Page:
To continue my journey into Germany’s 2021 vintage, I checked with Weingut Dönnhoff if there would be any chance to stop to and taste some of the new vintages. Difficult. Very busy. So I was getting ready to make another attempt later this spring but instead they surprised me by saying that Der Alte would be waiting for me. The Old One. Dönnhoff. Helmut Dönnhoff. I cannot, CAN NOT, really in no way, with simple words tell you what Helmut Dönnhoff means to me and how much kindness and generosity he has graced me with over the past almost 20 years. And how much I have learned about wine from him. And above all, how much I have learned about humility. Helmut is Ein Mensch in every aspect of the meaning of this special expression in the German language.

2021 vintage-3.JPG
I’ll come back to all that in a completely different setting, so for now, let’s just get a quick snapshot of the wines. Knowing he would probably be busy, I prepared myself to do a super quick tasting, thinking that even a half an hour speed tasting would be better than nothing, to at least get a glimpse of the new vintage. In fact, I was even prepared to just taste all by myself whatever they would happen to have open in the fridge and then quicly leave. Apparently I still have much to learn… As it turned out, Helmut had spent hours in the cellar, collecting samples just for my arrival and when we sat down it was the same old usual. We talked. And tasted. And talked. Ahh, all these stories…! All these memories. This knowledge from the older generation. It must be preserved for the coming generations! It is. And it will be. The hours went by, it got dark, but we continued tasting. This is such an incredible honour and so breathtakingly educational. I can’t help thinking about all those sommelier courses and complete wine educations conducted around the world - if they only could spend hald an hour with a person like Helmut, they would learn things no book will ever be able to teach them. It’s such an incredible privilege. I digress… The wines? Total purity. Purezza in Italian. Completely transparent, like a polished store window you bump into because you didn’t realise there’s actually a wall of glass in front of you. Fresh, vivid but ripe acidity throughout with the Tonschiefer Riesling trocken being…well, have I tasted any better before? I can’t remember. As usual, I couldn’t help falling in love with the Kahlenberg Riesling trocken. My mother’s favourite. There are only two letters missing. GG. I have told this to Hemut for some time now. He agrees but also said that’s on Cornelius plate now, to make something of it. The wine is ready to make the transition, in my opinion but at the end of the day, it really doesn’t matter what’s on the label. Simply lovely. Höllenpfad Riesling trocken…much more “Dönnhoff” style nowadays, compared to the rounder and more spicy initial interpretation when it started its production history. But again…just the Riesling trocken. That’s the quality stamp, of both this vintage and this estate.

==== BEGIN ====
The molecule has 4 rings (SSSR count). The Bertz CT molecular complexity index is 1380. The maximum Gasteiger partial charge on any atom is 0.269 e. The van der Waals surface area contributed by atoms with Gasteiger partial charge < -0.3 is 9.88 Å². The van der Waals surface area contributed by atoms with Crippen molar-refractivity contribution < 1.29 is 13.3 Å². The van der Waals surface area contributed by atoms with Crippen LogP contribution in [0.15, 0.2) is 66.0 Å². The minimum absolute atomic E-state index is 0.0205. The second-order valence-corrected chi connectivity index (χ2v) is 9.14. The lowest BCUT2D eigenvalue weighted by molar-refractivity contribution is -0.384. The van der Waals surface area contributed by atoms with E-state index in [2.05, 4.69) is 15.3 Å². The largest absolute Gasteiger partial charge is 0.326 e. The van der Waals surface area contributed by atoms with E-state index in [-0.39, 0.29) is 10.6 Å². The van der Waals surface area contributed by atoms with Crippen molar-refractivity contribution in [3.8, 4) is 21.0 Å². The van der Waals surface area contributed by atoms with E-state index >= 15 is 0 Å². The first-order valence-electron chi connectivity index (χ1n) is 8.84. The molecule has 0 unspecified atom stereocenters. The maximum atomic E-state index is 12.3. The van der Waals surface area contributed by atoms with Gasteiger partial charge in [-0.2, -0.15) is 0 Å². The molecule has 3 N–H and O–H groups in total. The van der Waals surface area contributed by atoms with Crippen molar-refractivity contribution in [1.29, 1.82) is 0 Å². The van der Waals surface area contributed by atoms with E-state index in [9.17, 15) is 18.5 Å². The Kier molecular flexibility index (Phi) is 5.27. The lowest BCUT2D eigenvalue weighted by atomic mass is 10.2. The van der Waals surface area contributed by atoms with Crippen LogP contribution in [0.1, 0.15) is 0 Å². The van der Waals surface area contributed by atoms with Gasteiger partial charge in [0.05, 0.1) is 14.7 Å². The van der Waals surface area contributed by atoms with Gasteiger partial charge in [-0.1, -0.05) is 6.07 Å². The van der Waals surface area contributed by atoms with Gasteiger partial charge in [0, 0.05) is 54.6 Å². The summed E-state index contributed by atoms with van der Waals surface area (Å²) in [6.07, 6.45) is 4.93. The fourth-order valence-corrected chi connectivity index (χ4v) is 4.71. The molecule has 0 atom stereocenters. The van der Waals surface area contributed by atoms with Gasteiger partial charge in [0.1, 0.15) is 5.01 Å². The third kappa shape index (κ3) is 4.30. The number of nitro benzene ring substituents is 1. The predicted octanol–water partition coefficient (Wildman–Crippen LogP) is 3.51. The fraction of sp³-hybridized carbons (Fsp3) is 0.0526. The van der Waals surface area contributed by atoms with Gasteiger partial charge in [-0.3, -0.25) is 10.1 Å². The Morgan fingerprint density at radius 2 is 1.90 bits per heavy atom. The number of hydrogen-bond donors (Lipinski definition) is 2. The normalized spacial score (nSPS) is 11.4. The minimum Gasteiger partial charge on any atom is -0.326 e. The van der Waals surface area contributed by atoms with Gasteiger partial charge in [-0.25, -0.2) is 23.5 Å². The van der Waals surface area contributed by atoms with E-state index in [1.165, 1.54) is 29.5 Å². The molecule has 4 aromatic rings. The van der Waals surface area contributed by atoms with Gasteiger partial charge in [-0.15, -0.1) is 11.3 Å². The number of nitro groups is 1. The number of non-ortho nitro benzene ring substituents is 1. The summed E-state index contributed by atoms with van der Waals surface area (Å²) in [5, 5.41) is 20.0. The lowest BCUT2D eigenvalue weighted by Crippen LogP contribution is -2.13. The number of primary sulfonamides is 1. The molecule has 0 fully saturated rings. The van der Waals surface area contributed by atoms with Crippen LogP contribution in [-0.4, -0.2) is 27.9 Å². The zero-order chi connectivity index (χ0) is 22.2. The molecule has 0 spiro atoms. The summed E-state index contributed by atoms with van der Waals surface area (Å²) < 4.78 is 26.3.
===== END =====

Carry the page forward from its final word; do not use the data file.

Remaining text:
2021 vintage-4.JPG
Oh yes. Oh dear. Oh my. I need to secure some bottles before I talk too much about these two beauties… The Felsenberg Riesling GG, which is actually “Felsentürmchen”, grapes picked below the little round “castle” in Felsenberg is simply superb. And the Hermannshöhle Riesling GG, well… I can’t really describe the wine but Helmut did it for me. Will post it on my instagram to give you a better idea about what Hermannshöhle is really all about. Magic in a bottle. (But WAIT until you see Helmut’s description. Goosebumps…)

2021 vintage-5.JPG
Well, don’t say I didn’t tell you. I DID! I TOLD YOU! It’s a Kabi Power Year. Sublime. So elegant, so crystalline, so vividly crispy, oscillating with weighless energy. I could have dressed naked, grab the bottles and run away along the streets of Oberhausen towards the horison, never to be found again. The famous last confirmed sighting of yours truly… Out of pure joy, mind you. There IS something about the 2021 vintage with it’s cool demeanour, ripe acidity and crystalline minerality - when…it’s combined with residual sugar. Something happens. 1 + 1 becomes 3. The sum is more than the indicidual parts. “Rimfost” is a Swedish word. You need to look it up to understand what I mean. The Oberhäuser Leistenberg Riesling Kabinett is like money in the bank. Always my favourite. Like layers of ice on a cold window in winter, while the sun is rising. Oh, me like! The Kreuznacher Krötenpfuhl Riesling Kabinett with it’s flirtiness and polished pebbles in a mountain creek - impossible not to like. And then the aristocratic Niederhäuser Klamm Riesling Kabinett that seems to be growing on me vintage after vintage and in this year’s rendention…well, wow. This summer will indeed be a Summer of Kabinett. I will drink Kabi Power like there’s no tomorrow!

2021 vintage-6.JPG
I have said it before and for those to care to listen, I’m saying it again. Riesling Grosses Gewächs and all that. So many people seem to be chasing them but to me, the pinnacle of quality at Dönnhoff has always been, in my humble opinion, the Spätlese Prädikat. How Norheimer Kirschheck Riesling Spätlese can taste of red fruit I will never understand, but it does. The Oberhäuser Brücke Riesling Spätlese, no longer the warmer, slightly “oily” character, has been beautifully transformed by Cornelius into a more stony, peachy, mineral-infused delight by the river. Only problem is that this wine seems to become more and more difficult to get hold on so I’ll start my persistant nagging early this year to secure a few bottles for “medicinal purposes”… And then the Niederhäuser Hermannshöhle Riesling Spätlese, the King of Dönnhoff’s Spätlese (well, as long as Cornelius refuses to bring back Norheimer Dellchen as a Spätlese). The Hermannshöhle is a true icon, and rightfully so. At this early stage it simply didn’t leave any traces on my palate but just disappeared caressingly whispering with a sensual voice down my throat. Come to Papa! And again…the 2021 high but ripe acidity together with the residual sugar. Something happens… Robert Dentice, if I make it to NYC this year and we arrange a joint Riesling Happening, this bottle needs to come with me.